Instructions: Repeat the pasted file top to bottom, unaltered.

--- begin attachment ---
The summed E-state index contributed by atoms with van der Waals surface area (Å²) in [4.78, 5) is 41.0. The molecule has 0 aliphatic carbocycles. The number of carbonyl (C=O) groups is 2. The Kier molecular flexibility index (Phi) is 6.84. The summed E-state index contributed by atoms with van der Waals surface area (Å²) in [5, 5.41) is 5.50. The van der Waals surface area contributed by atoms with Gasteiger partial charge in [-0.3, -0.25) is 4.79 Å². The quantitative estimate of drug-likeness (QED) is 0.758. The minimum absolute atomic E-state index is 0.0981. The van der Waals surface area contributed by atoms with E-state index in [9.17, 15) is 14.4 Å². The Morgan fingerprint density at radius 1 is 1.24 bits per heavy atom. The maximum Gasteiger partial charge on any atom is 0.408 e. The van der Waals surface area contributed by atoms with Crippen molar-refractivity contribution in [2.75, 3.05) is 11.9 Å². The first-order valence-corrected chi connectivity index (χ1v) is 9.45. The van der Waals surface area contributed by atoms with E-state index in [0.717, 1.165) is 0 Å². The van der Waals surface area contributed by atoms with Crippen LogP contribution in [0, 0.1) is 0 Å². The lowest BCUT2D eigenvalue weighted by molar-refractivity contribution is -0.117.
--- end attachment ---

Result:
The summed E-state index contributed by atoms with van der Waals surface area (Å²) in [4.78, 5) is 41.0. The molecule has 0 aliphatic carbocycles. The number of carbonyl (C=O) groups is 2. The Kier molecular flexibility index (Phi) is 6.84. The summed E-state index contributed by atoms with van der Waals surface area (Å²) in [5, 5.41) is 5.50. The van der Waals surface area contributed by atoms with Gasteiger partial charge in [-0.3, -0.25) is 4.79 Å². The quantitative estimate of drug-likeness (QED) is 0.758. The minimum absolute atomic E-state index is 0.0981. The van der Waals surface area contributed by atoms with E-state index in [9.17, 15) is 14.4 Å². The Morgan fingerprint density at radius 1 is 1.24 bits per heavy atom. The maximum Gasteiger partial charge on any atom is 0.408 e. The van der Waals surface area contributed by atoms with Crippen molar-refractivity contribution in [2.75, 3.05) is 11.9 Å². The first-order valence-corrected chi connectivity index (χ1v) is 9.45. The van der Waals surface area contributed by atoms with E-state index in [0.717, 1.165) is 0 Å². The van der Waals surface area contributed by atoms with Crippen LogP contribution in [0, 0.1) is 0 Å². The lowest BCUT2D eigenvalue weighted by molar-refractivity contribution is -0.117.